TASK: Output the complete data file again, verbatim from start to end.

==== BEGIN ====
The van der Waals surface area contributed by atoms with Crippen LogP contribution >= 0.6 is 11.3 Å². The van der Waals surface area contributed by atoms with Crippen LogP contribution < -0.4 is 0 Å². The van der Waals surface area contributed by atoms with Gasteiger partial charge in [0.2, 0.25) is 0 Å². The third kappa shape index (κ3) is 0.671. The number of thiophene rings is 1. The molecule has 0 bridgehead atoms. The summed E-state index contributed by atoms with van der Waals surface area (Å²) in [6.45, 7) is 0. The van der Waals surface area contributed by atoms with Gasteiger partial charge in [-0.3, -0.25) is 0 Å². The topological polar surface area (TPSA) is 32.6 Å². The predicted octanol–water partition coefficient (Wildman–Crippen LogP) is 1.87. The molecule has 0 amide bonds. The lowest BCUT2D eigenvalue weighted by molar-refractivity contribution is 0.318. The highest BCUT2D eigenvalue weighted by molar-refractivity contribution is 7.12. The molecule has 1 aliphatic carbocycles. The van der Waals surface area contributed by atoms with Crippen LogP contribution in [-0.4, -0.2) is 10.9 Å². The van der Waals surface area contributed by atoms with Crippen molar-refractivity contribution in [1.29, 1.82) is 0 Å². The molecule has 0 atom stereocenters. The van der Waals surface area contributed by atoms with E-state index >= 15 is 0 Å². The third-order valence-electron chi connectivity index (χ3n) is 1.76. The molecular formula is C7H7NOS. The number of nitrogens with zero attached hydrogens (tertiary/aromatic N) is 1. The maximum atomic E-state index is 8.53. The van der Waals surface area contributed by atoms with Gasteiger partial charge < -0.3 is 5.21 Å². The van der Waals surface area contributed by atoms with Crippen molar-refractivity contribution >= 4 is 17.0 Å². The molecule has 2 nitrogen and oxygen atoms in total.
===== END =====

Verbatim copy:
The van der Waals surface area contributed by atoms with Crippen LogP contribution >= 0.6 is 11.3 Å². The van der Waals surface area contributed by atoms with Crippen LogP contribution < -0.4 is 0 Å². The van der Waals surface area contributed by atoms with Gasteiger partial charge in [0.2, 0.25) is 0 Å². The third kappa shape index (κ3) is 0.671. The number of thiophene rings is 1. The molecule has 0 bridgehead atoms. The summed E-state index contributed by atoms with van der Waals surface area (Å²) in [6.45, 7) is 0. The van der Waals surface area contributed by atoms with Gasteiger partial charge in [-0.3, -0.25) is 0 Å². The topological polar surface area (TPSA) is 32.6 Å². The predicted octanol–water partition coefficient (Wildman–Crippen LogP) is 1.87. The molecule has 0 amide bonds. The lowest BCUT2D eigenvalue weighted by molar-refractivity contribution is 0.318. The highest BCUT2D eigenvalue weighted by molar-refractivity contribution is 7.12. The molecule has 1 aliphatic carbocycles. The van der Waals surface area contributed by atoms with Crippen LogP contribution in [-0.4, -0.2) is 10.9 Å². The van der Waals surface area contributed by atoms with Crippen molar-refractivity contribution in [1.29, 1.82) is 0 Å². The molecule has 0 atom stereocenters. The van der Waals surface area contributed by atoms with E-state index >= 15 is 0 Å². The third-order valence-electron chi connectivity index (χ3n) is 1.76. The molecular formula is C7H7NOS. The number of nitrogens with zero attached hydrogens (tertiary/aromatic N) is 1. The maximum atomic E-state index is 8.53. The van der Waals surface area contributed by atoms with Gasteiger partial charge < -0.3 is 5.21 Å². The van der Waals surface area contributed by atoms with Crippen molar-refractivity contribution >= 4 is 17.0 Å². The molecule has 2 nitrogen and oxygen atoms in total.